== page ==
China plans military parade

By Bai Tiantian Source:Global Times Published: 2015-1-28 0:43:02

Event expected to warn Japan, maintain postwar order

An upcoming military parade in Beijing to celebrate the 70th anniversary of victory in the anti-fascist war is set to demonstrate China's military prowess and determination to deter Japan in an effort to maintain the postwar order, according to an article published on the WeChat account of the People's Daily.

It will be the first military parade carried out on a non-National Day occasion and the first such parade under Chinese President Xi Jinping since he took office in 2013.

Wen Wei Po, a Hong Hong-based newspaper, reported on Tuesday that the parade is scheduled for September 3, the anniversary of victory in China's War of Resistance against Japanese Aggression (1937-45).

The newspaper also reported that Russian President Vladimir Putin will visit Beijing and attend the military parade.

The news has not yet been officially announced by either government.

Without confirming the military parade, China's foreign ministry said Tuesday that China is planning on holding "commemoration events" like many other countries in the world to demonstrate its stance in safeguarding world peace and the postwar order.

"We hope all countries will take the chance to look back in history and learn from historic lessons, and jointly create a better future for humanity," foreign ministry spokeswoman Hua Chunying said at a regular press meeting.

A media officer from China's Ministry of National Defense told the Global Times on Tuesday that "the ministry has no information regarding the parade at the moment." However, the officer noted that "if there is a military parade in September, the announcement will be jointly made by several ministries or a work committee in charge of the activity, since the event will be at the State level."

A Russian source, who requested anonymity, told the Global Times on Tuesday that Putin's schedule is yet to be officially confirmed.

At a meeting of the Conference on Interaction and Confidence-Building Measures in Asia in May last year, Xi and Putin agreed to hold activities aimed at safeguarding the achievements of World War II and the postwar order.

The parade is expected to be the first such activity attended by foreign leaders, said an article in the People's Daily, the flagship newspaper of the Communist Party of China.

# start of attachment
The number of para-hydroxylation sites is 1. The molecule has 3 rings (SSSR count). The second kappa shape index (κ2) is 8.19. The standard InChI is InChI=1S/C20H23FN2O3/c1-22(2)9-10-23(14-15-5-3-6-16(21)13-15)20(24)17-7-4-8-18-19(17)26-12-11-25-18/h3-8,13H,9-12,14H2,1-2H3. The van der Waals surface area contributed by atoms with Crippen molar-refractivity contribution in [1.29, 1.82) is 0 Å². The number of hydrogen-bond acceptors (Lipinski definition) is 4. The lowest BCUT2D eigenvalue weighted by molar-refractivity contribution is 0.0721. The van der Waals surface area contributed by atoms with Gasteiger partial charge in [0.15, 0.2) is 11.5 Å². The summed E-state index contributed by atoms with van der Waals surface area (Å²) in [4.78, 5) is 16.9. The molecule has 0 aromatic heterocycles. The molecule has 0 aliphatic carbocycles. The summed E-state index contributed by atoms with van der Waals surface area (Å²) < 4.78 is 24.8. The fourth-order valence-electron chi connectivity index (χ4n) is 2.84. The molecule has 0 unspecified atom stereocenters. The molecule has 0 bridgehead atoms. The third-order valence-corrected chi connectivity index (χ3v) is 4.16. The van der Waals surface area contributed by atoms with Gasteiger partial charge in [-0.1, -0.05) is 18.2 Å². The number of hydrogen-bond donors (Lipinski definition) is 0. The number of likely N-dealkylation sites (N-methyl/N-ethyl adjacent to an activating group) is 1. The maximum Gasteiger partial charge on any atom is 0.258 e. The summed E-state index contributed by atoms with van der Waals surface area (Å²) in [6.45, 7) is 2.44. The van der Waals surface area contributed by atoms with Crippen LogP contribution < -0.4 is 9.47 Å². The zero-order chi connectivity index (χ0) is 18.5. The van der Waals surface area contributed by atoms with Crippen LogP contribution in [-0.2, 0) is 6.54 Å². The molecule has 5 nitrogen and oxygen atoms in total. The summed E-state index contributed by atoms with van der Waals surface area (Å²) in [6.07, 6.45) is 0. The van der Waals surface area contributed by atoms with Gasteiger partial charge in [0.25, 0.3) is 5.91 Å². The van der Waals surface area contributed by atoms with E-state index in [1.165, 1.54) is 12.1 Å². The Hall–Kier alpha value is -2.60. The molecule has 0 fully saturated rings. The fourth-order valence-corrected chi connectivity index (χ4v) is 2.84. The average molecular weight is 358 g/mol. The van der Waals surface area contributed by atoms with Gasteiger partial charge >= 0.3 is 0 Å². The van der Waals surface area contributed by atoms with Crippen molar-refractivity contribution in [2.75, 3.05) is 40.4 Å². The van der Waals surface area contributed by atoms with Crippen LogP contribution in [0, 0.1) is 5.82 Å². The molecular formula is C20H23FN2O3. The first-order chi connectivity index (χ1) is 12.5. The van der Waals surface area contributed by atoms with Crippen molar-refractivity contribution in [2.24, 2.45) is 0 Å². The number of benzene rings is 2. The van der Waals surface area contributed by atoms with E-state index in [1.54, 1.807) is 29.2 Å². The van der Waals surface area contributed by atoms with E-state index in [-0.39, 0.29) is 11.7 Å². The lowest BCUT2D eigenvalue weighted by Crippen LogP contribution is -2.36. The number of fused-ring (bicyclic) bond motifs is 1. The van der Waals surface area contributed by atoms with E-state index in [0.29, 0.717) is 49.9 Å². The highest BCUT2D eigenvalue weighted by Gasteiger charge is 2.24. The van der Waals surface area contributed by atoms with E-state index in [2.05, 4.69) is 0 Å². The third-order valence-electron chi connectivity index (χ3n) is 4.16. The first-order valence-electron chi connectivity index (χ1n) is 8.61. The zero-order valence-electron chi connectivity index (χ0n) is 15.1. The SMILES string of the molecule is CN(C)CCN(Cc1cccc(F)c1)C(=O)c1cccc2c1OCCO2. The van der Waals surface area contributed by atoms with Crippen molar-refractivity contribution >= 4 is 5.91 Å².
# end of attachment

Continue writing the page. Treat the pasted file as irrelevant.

It also demonstrates China's determination and military might to maintain the postwar order, especially from the provocations of Japanese right-wingers, it said. "Those who challenge [Asia's] postwar order pose a threat to China's core national interests and will be deemed enemies of China."

"Inviting foreign leaders to the parade could serve as a reminder to the rest of the world of China's role in World War II. It's a gesture of peace as well as an opportunity to show China's gratitude to the countries and the people that supported China through its war against invasion," Luo Yuan, a retired army major general and deputy secretary general of the China Military Science Society of the People's Liberation Army (PLA), told the Global Times.

Leaders from other Allied countries may also be invited, Luo noted.

Wang Shaopu, a professor from Shanghai Jiao Tong University, said the event could send a signal to Japan not to stray away from the pacifist path.

"It could become a 'new normal' for China to continue commemorating the anniversary at an international level, following precedents from other countries," Wang told the Global Times.

In June 2014, some 20 world leaders attended the 70th anniversary of D-Day and the battle of Normandy in France. Russia also celebrates Victory Day on May 9 by conducting a military parade in commemoration of the defeat of Nazi Germany to the Soviet Union in World War II.

According to Wen Wei Po, the Beijing Military Command and the local People's Armed Police have already started parade training and the construction of a military parade village is near completion.

The newspaper also said the scale of the parade will not be as big as the one held in 2009.

China holds a grand military parade on its National Day about every 10 years. The last grand parade took place on October 1, 2009, the 60th anniversary of the founding of the People's Republic of China.

"The parade sends a message to domestic Chinese. It's the first grand showcase of China's military since the anti-corruption campaign, especially after the fall of some high-level military officials. It helps to unite people under the current leadership and boost morale," Luo said.

Xu Caihou, the former vice chairman of China's Central Military Commission, was expelled from the Party in 2014 after an investigation found he had taken a huge amount of bribes both personally and through his family.

The parade will show that the Party has strong control over the military and the country's stability will not be damaged, the People's Daily said.

The parade has also triggered online discussion as military enthusiasts hotly debate which weapons will be shown during the parade.

"It's unlikely that the latest high-tech weapons, such as J-31 fighter jets, will be on show as many are still in the research phase. Weapons already in military service, such as J-15 fighter jets, may make an appearance depending on the schedule of their training assignments," Yin Zhuo, a military expert from the Chinese Navy Advisory Committee for Informatization, told China Central Television on Saturday.

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